Category: Interview (Page 1 of 3)

TCR Talks with Ruth Nolan

BY: Nathania Seales Oh

In a time when the power of a woman’s voice rings louder and clearer than ever, Ruth Nolan is putting her money where her mouth is. From the beautiful ecopoetry in her latest project, Fire and Rain: Ecopoetry of California, where she acted as coeditor and contributor, to her deeply personal poetry collection Ruby Mountain, Nolan is, in a word, an activist. She is a profound advocate for the respect and conservation of the California desert, a landscape she has always called home. She speaks not only to its beauty but also to its transformative power. Nolan tells of our relationship, history, and encroachment upon lands where wildfires have burned for centuries. Yes, it’s true. Wildfires are not a new thing. Our living in the places where they unfold, is. She also reminds her readers, students, and fan base of the importance of speaking your truth. As we witness this watershed moment in time, The Coachella Review is honored to spend time in conversation with the passionate and incomparable Ruth Nolan.

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TCR Talks with Mag Gabbert

BY: J. Markowitz

The physicality of Mag Gabbert’s poetry and essays is dreamily overwhelming. We enter a twilight through the medium of a body—her body—which her craft makes so palpable that it could be our own. Via the sensations of her vulnerabilities, Gabbert delivers us to the liminal spaces between pleasure and shame, power and exploitation, existence and the body. She takes us to the edge of her mortality, because it is there that we are most aware of our own aliveness.

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TCR Talks with James Comtois

BY A.E. Santana

James Comtois has long been a fan of horror and is a skilled and adventurous storyteller, writing dramatic, thoughtful, and frightening onstage scenes. As the cofounder and co-artistic director of New York–based theater company Nosedive Productions, where he also served as resident playwright, Comtois was involved with creating original and fantastically bizarre plays. He has produced more than twenty plays, including the award-winning titles The Awaited Visit and Mayonnaise Sandwiches. He is an accomplished reporter and reviewer.

Just in time for Halloween, The Coachella Review talks with Comtois on horror, crafting scripts in this genre, and his experience writing the acclaimed vampire play, The Little One.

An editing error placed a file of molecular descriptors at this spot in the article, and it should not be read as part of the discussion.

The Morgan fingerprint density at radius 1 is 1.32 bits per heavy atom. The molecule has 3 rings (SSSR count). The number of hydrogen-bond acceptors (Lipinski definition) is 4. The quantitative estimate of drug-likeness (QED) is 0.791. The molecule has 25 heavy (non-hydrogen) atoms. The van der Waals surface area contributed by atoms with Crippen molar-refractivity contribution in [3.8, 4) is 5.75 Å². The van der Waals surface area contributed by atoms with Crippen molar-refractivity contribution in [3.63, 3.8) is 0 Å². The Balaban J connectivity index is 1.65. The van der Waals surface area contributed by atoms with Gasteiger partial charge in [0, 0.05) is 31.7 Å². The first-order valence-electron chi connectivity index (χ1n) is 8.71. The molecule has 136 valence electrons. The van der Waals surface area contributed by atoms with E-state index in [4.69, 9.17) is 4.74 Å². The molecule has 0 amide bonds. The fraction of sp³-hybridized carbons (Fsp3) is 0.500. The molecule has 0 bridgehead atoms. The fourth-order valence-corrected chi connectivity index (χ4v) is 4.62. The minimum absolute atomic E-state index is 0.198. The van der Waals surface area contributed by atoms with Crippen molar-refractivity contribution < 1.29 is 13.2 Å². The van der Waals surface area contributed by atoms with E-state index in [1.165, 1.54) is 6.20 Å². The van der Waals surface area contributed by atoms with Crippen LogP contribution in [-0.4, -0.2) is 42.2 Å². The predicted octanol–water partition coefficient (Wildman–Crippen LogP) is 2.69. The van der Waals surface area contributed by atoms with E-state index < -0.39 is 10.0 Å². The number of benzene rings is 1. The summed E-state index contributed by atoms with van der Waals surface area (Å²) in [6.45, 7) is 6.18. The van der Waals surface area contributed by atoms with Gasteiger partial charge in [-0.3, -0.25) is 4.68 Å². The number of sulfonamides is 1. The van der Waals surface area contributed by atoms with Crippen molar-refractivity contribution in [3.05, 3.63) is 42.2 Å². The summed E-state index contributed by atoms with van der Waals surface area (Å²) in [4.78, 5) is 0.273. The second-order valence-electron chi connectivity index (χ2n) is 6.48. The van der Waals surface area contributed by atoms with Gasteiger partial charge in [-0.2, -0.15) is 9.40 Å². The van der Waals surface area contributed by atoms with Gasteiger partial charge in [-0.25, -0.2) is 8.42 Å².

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TCR Talks with Kristi Coulter

BY CHARLI ENGELHORN

Alcohol is the drug of choice for many people, and the war on drugs tends to kindly turn a blind eye to the copious amounts of alcohol consumed daily and advertisements that glorify social drinking. Yet, millions of Americans are living with alcoholism, and thousands die alcohol-related deaths each year. In her debut collection of essays, Nothing Good Can Come from This, writer Kristi Coulter tackles the prevalence of alcohol in society and the motivations behind the desire to overconsume. Through her personal narrative of drinking and sobriety, Coulter examines the reasons why women drink, the effects of drinking on her life, and the long road to self-discovery and strength as a sober person.

The author spoke with contributing writer Charli Engelhorn about the inception of this book and the value of discussing the role alcohol plays in our lives.

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TCR Talks with David Ulin

BY: Heather Scott Partington

David Ulin’s The Lost Art of Reading: Books and Resistance in a Troubled Time was rereleased this fall with a new introduction and afterword that speak to our contentious political climate. Ulin–critic, author, and ruminator in the best sense of the word–reframes his 2010 argument for the role of books in 2018’s dysfunction, fake news, and fractured narrative. Can reading save us? Ulin isn’t sure, but he sees value in resisting cynicism.

The author spoke recently with critic Heather Scott Partington by email about the value of engagement with the written word: an “empathy machine” and our “ongoing human conversation.”

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TCR Talks with Gloria Harrison

By: Jaime Stickle